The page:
Morgan was elected to the National Academy of Sciences in 1956, and was awarded the Bruce Medal of the Astronomical Society of the Pacific in 1958, the Henry Norris Russell Lectureship of the American Astronomical Society in 1961, and the Henry Draper Medal of the NAS in 1980. He received three honorary doctor's degrees and was named a member or an associate of the academies of several other nations; of the latter the most meaningful to him probably were the Pontifical Academy of Sciences and the Royal Danish Academy of Sciences and Letters.
In 1960 he was the astronomer named by his colleagues to give the main scientific address at the dedication of the Kitt Peak National Observatory, and in 1971 he was again chosen as one of the four invited speakers at the ceremonies marking Mayall's retirement as its director. Later Morgan and Keenan were honored by a workshop on spectral classification, dedicated to them, at the University of Toronto, and by another held under the auspices of the Vatican Observatory in Tucson in 1993, the fiftieth anniversary of the publication of the MKK Spectral Atlas.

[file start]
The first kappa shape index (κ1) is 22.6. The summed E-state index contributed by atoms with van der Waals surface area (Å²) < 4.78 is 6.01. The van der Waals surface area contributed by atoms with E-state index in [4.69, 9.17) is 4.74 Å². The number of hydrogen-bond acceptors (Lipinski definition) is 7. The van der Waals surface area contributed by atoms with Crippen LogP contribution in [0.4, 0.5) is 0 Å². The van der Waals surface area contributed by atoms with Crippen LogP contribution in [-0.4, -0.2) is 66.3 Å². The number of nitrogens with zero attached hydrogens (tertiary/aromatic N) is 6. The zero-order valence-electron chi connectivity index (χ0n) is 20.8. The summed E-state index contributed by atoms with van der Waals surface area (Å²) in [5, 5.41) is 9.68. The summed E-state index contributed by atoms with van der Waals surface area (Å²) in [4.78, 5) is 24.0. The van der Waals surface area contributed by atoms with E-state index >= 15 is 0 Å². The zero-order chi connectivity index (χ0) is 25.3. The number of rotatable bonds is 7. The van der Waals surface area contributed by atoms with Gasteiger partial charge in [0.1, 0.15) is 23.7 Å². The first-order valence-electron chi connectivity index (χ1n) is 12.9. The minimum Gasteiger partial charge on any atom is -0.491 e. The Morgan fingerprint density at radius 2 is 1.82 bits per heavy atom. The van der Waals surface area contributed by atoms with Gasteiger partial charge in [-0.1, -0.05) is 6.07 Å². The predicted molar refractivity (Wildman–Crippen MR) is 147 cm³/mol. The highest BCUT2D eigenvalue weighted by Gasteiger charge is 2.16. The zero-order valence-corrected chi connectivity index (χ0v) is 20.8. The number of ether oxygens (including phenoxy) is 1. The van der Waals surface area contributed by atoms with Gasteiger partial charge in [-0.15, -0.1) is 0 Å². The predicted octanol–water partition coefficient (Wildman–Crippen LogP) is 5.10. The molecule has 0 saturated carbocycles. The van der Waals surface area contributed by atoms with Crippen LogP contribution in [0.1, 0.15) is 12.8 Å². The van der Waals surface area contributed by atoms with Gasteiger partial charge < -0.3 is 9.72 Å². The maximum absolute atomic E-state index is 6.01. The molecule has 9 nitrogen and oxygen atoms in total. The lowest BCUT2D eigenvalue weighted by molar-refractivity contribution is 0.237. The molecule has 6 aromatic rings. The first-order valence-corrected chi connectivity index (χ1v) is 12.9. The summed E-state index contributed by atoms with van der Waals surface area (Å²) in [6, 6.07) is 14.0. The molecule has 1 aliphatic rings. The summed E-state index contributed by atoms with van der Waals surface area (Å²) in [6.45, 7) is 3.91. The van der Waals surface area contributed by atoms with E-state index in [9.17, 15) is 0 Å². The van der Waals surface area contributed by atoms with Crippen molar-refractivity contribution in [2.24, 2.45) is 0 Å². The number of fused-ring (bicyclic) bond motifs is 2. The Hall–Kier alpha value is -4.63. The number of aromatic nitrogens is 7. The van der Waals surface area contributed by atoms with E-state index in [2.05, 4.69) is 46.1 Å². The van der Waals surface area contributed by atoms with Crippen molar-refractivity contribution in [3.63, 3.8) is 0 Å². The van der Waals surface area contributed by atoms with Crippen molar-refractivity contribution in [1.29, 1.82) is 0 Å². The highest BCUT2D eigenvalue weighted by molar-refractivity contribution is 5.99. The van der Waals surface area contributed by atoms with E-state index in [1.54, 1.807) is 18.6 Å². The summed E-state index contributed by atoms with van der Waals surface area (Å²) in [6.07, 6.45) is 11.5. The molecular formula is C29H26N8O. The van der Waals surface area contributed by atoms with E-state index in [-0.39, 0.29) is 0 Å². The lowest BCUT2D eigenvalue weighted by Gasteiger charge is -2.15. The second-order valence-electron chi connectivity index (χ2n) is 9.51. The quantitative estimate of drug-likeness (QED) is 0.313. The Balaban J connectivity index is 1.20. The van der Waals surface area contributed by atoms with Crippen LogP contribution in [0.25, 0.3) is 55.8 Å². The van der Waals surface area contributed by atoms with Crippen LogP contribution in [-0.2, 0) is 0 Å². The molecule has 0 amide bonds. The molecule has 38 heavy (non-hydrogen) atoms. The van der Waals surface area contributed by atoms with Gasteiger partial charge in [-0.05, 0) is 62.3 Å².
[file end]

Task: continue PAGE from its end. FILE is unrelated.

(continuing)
Among the organizers of both these conferences was Robert F. Garrison, Morgan's Ph.D. thesis student who continued his adviser's approach to spectral classification, concentrating on the data and suppressing theoretical or prior observational prejudices to the extent he could. Another even later Morgan Ph.D. in this mold was Nolan R. Walborn. They both demonstrated in their work that Morgan's principles are just as applicable with the large ground-based and space telescopes of the 1990s as they were with the 40-inch Yerkes refractor in his time.
Morgan and his wife Helen had two children: Emily and William. Helen Morgan died in 1963, and in 1966 he married Jean Doyle Eliot, who, with his children, survived him. She had been a schoolteacher in Williams Bay and later became a faculty member at Roosevelt College in Chicago, commuting back and forth from their home. OTHER INTERESTS
Although Morgan worked very hard in astronomy all his life, he had many other interests as well. A former English major, he loved literature, particularly Shakespeare and Christopher Marlowe. In a retrospective account of his life published in 1988 Morgan wrote that Marlowe's play Doctor Faustus was one of the most important influences on his life, from the time he read it as a young high school boy in Missouri. The lesson of Doctor Faustus, as he understood it, was the drive to continue learning, to increase one's knowledge of the universe. It made him realize, he told me more than once, that there is no limit to how far a person can go in following his own ideas. In the postwar period he particularly favored T. S. Eliot and Marcel Proust.